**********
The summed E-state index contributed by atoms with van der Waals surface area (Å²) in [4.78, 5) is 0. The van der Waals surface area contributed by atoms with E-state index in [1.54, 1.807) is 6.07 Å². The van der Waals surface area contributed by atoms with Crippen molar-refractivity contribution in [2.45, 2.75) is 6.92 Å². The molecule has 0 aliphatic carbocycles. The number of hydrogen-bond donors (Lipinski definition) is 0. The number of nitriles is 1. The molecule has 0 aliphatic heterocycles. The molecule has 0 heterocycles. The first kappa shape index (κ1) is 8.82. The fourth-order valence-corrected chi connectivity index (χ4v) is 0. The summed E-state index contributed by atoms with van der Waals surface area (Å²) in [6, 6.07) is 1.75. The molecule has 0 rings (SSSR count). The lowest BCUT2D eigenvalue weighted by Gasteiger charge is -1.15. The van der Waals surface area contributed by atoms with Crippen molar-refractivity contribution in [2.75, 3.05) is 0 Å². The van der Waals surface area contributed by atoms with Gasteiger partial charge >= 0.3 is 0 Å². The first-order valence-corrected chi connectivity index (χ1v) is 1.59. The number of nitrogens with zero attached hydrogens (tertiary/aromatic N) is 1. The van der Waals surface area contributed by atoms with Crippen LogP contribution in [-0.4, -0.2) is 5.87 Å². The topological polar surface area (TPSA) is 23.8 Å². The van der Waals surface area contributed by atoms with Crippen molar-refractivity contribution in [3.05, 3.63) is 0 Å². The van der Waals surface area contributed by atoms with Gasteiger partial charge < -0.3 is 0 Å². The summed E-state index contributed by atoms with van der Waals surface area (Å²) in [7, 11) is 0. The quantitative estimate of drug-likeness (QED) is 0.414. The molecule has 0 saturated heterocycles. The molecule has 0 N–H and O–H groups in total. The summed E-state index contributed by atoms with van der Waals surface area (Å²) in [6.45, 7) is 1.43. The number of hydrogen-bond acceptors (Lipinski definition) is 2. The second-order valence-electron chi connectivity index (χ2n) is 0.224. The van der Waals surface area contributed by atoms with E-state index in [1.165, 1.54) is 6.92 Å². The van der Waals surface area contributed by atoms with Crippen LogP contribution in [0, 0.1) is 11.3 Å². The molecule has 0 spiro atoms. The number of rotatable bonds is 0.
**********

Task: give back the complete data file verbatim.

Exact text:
The summed E-state index contributed by atoms with van der Waals surface area (Å²) in [4.78, 5) is 0. The van der Waals surface area contributed by atoms with E-state index in [1.54, 1.807) is 6.07 Å². The van der Waals surface area contributed by atoms with Crippen molar-refractivity contribution in [2.45, 2.75) is 6.92 Å². The molecule has 0 aliphatic carbocycles. The number of hydrogen-bond donors (Lipinski definition) is 0. The number of nitriles is 1. The molecule has 0 aliphatic heterocycles. The molecule has 0 heterocycles. The first kappa shape index (κ1) is 8.82. The fourth-order valence-corrected chi connectivity index (χ4v) is 0. The summed E-state index contributed by atoms with van der Waals surface area (Å²) in [6, 6.07) is 1.75. The molecule has 0 rings (SSSR count). The lowest BCUT2D eigenvalue weighted by Gasteiger charge is -1.15. The van der Waals surface area contributed by atoms with Crippen molar-refractivity contribution in [2.75, 3.05) is 0 Å². The van der Waals surface area contributed by atoms with Gasteiger partial charge >= 0.3 is 0 Å². The first-order valence-corrected chi connectivity index (χ1v) is 1.59. The number of nitrogens with zero attached hydrogens (tertiary/aromatic N) is 1. The van der Waals surface area contributed by atoms with Crippen LogP contribution in [-0.4, -0.2) is 5.87 Å². The topological polar surface area (TPSA) is 23.8 Å². The van der Waals surface area contributed by atoms with Crippen molar-refractivity contribution in [3.05, 3.63) is 0 Å². The van der Waals surface area contributed by atoms with Gasteiger partial charge < -0.3 is 0 Å². The summed E-state index contributed by atoms with van der Waals surface area (Å²) in [7, 11) is 0. The quantitative estimate of drug-likeness (QED) is 0.414. The molecule has 0 saturated heterocycles. The molecule has 0 N–H and O–H groups in total. The summed E-state index contributed by atoms with van der Waals surface area (Å²) in [6.45, 7) is 1.43. The number of hydrogen-bond acceptors (Lipinski definition) is 2. The second-order valence-electron chi connectivity index (χ2n) is 0.224. The van der Waals surface area contributed by atoms with E-state index in [1.165, 1.54) is 6.92 Å². The van der Waals surface area contributed by atoms with Crippen LogP contribution in [0, 0.1) is 11.3 Å². The molecule has 0 spiro atoms. The number of rotatable bonds is 0.